I left my (Analytics) heart in San Francisco
What a great 3 days at the Annual Conference! I spent most of my time networking (which is THE most important thing to do at any conference), attending Decision Analysis sessions, holding the Analytics Section business meeting and participating in a panel discussion on OR and Analytics.
Some comments on each:
Decision Analysis — this is something close to my heart, as I learned decision analysis methods from a DA master at Procter & Gamble and dear friend, Joel Kahn, who recently passed away from MS. It was wonderful to see the elders of DA – Ron Howard, Jim Matheson, et al, talk about life lessons on practical applications and what they would have done differently. That alone was worth the price of admission!
Analytics Section — this year we transitioned leadership of this section from Don Kleinmuntz to myself, and along with Jim Williams (CAP Numero Uno), Polly Mitchell-Guthrie and Tarun Lal, making up the leadership of this fast-growing Section for 2015. The attendance at the business meeting was excellent — roughly 80 or so — and many engaged in several spirited conversations on CAP (which is now outpacing PMP in participation rate) and positioning of Analytics. We discussed focus areas for 2015, including increased Capabilities (CAP, Maturity Model) Visibility (communications), Recognition (awards), Conferences (Annual, Regional, International), Outreach (supporting the Analytics Ecosystem). We received great feedback from the audience on where to focus our energy in each of these areas. The good news is that based on a recent survey, 75% of the 1,065 members of the Analytics Section were willing to volunteer to help drive these efforts forward. Go Analytics!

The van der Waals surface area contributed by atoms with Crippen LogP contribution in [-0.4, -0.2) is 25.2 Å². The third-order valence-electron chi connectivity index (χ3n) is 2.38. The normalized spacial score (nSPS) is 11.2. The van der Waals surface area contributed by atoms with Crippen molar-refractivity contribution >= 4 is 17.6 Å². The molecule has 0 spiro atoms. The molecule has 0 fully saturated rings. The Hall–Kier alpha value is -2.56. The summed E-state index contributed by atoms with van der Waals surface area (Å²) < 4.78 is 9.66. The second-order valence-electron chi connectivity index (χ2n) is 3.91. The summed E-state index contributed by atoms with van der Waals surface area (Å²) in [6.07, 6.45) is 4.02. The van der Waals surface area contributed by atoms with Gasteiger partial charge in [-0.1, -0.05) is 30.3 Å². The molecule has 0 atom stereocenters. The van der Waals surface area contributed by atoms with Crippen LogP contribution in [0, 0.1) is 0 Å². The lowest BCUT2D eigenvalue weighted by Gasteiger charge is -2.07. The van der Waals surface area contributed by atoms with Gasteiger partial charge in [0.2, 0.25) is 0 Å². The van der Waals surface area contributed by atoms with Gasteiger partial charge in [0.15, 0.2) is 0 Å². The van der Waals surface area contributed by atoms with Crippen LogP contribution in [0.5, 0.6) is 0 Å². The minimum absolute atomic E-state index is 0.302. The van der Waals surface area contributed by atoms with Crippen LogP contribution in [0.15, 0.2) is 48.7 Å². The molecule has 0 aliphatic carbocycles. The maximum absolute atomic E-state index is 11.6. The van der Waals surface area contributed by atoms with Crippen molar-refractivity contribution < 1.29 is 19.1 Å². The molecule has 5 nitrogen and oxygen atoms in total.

Networking — it’s great to meet up with colleagues who you only have an opportunity to see once or twice a year, at best, as well as meeting new people. First, congratulations to the newly inducted INFORMS Fellows, and particularly to my friends Russ Labe and Radhika Kulkarni. I’ve known both for over 10 years and can attest to their passion and to their contributions to our profession. Congratulations! I also spent time meeting new connections through the “Coffee with a Member” initiative — what a great idea! Sign me up for next year!
Panel Discussion on OR and Analytics – Polly Mitchell-Guthrie did a great job recapping this in an earlier post, so I won’t repeat that here, but will reinforce that Analytics is, among many things, a way to frame the conversation with others outside of our profession. As I mentioned during the discussion, P&G “re-branded” Operations Research as Analytics over 30 years ago, for many of the same reasons why INFORMS uses the term Analytics today — to provide a “kinder, gentler” way to engage decision-makers. Thanks to Don Kleinmuntz for organizing and to Jack Levis for leading this discussion.
Along those lines, I also offer here a simple way to think about that framing. As originated by Tom Davenport and further developed by SAS and IBM and is now represented in the Analytics Maturity Model as “Descriptive, Predictive and Prescriptive”. I prefer “DAD” — Describe, Anticipate, Decide. More on that in a later post, perhaps.
Overall, a great 3 day event and I’m looking forward to the Practice Meeting in Huntington Beach. Thanks to all of the INFORMS staff for all their hard work!